When the news reached us that the BBC had tapped the talents of vintage purveyor extraordinaire William Banks-Blaney for an entire programme dedicated to the most iconic film costumes of all time, our ears pricked up.
We love fashion-heavy films. We appreciate a vintage shopping trip now and then. We definitely enjoy diving headfirst into nostalgia (and have been extolling the particular virtues of a 1990s movie you may have forgotten). So for all of these elements to come together under the guidance of the London-based expert who decks out the rich and famous in fabulous vintage attire… Well, suffice to say we're not so unhappy about the bad weather after all.
Often name-checked as the King of Vintage, Banks-Blaney is a go-to in the world of exclusive vintage designs and could get his mitts on just about anything. So who would he whittle down the many cinematic showstoppers to? "Flashdance and the rise of sportswear came very close, as did the Eyes of Laura Mars and the high-luxe of '70s fashion from Halston and Gucci," he tells me.
Be sure to get Lights, Camera, Fashion! on BBC iPlayer, and keep reading to see the four best film costumes of all time and discover how they've influenced our wardrobes ever since…
"The entire film was a visual feast, with hugely entertaining central characters who were unashamed about being wanton shoppers. Silverstone's famous Gaultier suit was the touch paper for an entire way of dressing and came at the heart of the grunge movement so its polarity was incredible," explains William, charting Clueless as a great example of a film that catches fire on the general style psyche immediately: "Clueless had an immediate impact upon fashion… I loved the background to Clueless with [film director] Amy Heckerling; the iconic look was one created for the film because it did not really exist in the real world until that film and so it really changed fashion."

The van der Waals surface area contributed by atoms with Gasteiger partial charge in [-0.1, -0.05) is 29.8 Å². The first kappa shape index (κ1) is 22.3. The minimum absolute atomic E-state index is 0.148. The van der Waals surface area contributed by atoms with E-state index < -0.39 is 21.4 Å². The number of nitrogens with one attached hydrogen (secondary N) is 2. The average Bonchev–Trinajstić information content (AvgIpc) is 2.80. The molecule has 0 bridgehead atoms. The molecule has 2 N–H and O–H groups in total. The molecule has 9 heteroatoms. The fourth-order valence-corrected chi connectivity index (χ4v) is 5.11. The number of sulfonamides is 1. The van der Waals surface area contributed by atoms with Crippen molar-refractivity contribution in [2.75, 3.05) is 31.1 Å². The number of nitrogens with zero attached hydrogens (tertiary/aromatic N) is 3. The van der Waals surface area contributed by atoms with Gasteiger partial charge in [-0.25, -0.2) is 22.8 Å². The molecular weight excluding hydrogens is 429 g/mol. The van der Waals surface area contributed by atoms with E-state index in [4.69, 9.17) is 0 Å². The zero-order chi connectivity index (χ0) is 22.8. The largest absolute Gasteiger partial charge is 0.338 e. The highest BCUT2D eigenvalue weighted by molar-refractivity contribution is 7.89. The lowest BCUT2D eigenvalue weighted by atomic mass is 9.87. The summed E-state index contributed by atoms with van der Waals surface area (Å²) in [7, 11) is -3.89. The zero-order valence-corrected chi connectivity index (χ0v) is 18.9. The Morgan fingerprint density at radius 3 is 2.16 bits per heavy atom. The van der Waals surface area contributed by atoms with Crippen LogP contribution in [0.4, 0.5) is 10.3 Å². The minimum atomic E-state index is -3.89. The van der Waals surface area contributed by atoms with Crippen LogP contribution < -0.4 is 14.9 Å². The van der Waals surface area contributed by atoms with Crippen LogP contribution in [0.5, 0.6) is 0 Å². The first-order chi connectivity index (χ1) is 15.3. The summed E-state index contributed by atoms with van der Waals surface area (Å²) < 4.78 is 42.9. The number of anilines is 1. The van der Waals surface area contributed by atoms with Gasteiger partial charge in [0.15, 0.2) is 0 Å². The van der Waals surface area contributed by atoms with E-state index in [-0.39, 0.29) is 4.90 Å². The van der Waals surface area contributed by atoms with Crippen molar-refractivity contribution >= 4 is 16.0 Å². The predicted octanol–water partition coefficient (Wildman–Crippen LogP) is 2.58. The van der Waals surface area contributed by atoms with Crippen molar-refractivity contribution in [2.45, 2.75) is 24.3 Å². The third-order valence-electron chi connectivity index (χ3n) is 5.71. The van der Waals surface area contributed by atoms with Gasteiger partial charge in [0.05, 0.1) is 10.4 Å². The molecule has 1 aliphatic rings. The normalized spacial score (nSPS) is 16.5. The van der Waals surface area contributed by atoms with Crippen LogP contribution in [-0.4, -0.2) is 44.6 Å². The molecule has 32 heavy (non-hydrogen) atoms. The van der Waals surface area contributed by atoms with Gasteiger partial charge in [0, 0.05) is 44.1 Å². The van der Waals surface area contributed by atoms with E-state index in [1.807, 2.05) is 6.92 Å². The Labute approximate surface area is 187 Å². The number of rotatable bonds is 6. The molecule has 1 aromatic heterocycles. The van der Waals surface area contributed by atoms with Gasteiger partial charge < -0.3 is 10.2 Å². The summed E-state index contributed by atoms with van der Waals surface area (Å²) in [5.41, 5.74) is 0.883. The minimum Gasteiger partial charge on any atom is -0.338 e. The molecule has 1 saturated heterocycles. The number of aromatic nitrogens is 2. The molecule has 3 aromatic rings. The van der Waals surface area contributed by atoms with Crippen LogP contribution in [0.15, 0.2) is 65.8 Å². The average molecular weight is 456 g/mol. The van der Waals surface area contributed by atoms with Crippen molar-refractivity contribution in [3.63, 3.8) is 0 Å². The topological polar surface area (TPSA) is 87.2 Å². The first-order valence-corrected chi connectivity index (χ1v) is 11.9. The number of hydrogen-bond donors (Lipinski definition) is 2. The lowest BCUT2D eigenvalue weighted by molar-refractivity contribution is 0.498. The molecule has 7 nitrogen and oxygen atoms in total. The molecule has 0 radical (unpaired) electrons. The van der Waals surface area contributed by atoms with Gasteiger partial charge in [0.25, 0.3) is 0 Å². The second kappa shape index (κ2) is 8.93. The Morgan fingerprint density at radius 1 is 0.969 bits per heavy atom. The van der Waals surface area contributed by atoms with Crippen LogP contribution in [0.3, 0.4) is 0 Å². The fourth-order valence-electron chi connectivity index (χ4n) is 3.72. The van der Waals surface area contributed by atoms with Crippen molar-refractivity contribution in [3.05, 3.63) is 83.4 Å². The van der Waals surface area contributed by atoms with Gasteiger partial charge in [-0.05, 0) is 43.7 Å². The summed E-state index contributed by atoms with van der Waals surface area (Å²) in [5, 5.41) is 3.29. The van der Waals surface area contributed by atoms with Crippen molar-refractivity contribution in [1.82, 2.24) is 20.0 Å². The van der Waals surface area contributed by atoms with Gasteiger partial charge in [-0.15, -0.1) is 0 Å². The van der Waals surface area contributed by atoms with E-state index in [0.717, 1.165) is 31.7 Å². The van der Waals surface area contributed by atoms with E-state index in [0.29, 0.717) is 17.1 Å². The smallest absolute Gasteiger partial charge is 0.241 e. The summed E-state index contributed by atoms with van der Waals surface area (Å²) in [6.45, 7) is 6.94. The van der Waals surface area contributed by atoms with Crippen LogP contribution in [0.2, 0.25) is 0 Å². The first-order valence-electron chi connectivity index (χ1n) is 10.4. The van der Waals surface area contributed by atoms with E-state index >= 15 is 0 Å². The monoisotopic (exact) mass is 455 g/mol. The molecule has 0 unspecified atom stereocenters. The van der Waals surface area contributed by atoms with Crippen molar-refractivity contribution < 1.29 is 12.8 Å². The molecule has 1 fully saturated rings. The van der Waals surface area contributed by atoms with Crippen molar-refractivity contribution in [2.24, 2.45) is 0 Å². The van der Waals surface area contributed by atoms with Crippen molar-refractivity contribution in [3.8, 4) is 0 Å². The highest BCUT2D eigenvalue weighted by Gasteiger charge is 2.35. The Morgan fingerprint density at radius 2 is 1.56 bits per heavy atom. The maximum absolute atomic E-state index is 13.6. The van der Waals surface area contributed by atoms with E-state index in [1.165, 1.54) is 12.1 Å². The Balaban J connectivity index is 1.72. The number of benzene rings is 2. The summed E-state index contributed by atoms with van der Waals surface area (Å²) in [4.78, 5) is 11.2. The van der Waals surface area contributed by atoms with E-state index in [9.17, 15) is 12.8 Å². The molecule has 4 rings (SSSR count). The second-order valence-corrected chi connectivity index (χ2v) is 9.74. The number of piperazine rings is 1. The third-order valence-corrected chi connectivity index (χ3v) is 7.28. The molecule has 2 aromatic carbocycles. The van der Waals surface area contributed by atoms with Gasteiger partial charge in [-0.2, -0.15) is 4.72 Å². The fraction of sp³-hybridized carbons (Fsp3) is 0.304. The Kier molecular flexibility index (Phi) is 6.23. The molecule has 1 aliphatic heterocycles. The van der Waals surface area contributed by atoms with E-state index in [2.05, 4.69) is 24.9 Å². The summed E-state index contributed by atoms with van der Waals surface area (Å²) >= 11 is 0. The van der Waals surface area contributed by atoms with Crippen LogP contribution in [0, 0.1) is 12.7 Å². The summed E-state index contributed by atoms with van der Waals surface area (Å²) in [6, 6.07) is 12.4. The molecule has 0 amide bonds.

Breakfast at Tiffany's, 1961
Why this look? William explains the reasons behind choosing it: "The film and the black dress have been discussed so often it is almost a cliché, so I wanted to look at the reasons behind that. It may be a stunning dress, but it's quite a simple, plain LBD. I wanted to look at what propelled that dress to become quite so iconic—Audrey's look in Breakfast at Tiffany's is perhaps the most referenced look of all time."
Annie Hall, 1977
"I loved looking at Annie Hall again and realising that everything about the character was really Keaton herself, including the name… her birth name being Diane Hall," reveals William. "Keaton's clothing throughout the film was something never really seen before; real, idiosyncratic dressing which mixed vintage with modern and menswear with womenswear. That idea of a real wardrobe and a real woman throwing on clothes was a first in film production and still is unusual—the only other real example of the approach being Carrie in the original Sex in the City series. It brought a new intelligence to design and to layering and wearing clothes."
The concept influenced upper echelons of fashion too: "It was a relatively low-budget movie with a discreet wardrobe built and built because its approach shifted the minds of a huge number of designers rather than shoppers."
Belle de Jour, 1967
"The 'schoolgirl' dress and its austerity and modernity has been referenced constantly for the last 50 years," says William of Catherine Deneuve's iconic look. "In creating a simple, chic dress that had a whole other meaning within the context of the film, Yves Saint Laurent created most women's dream go-to dress."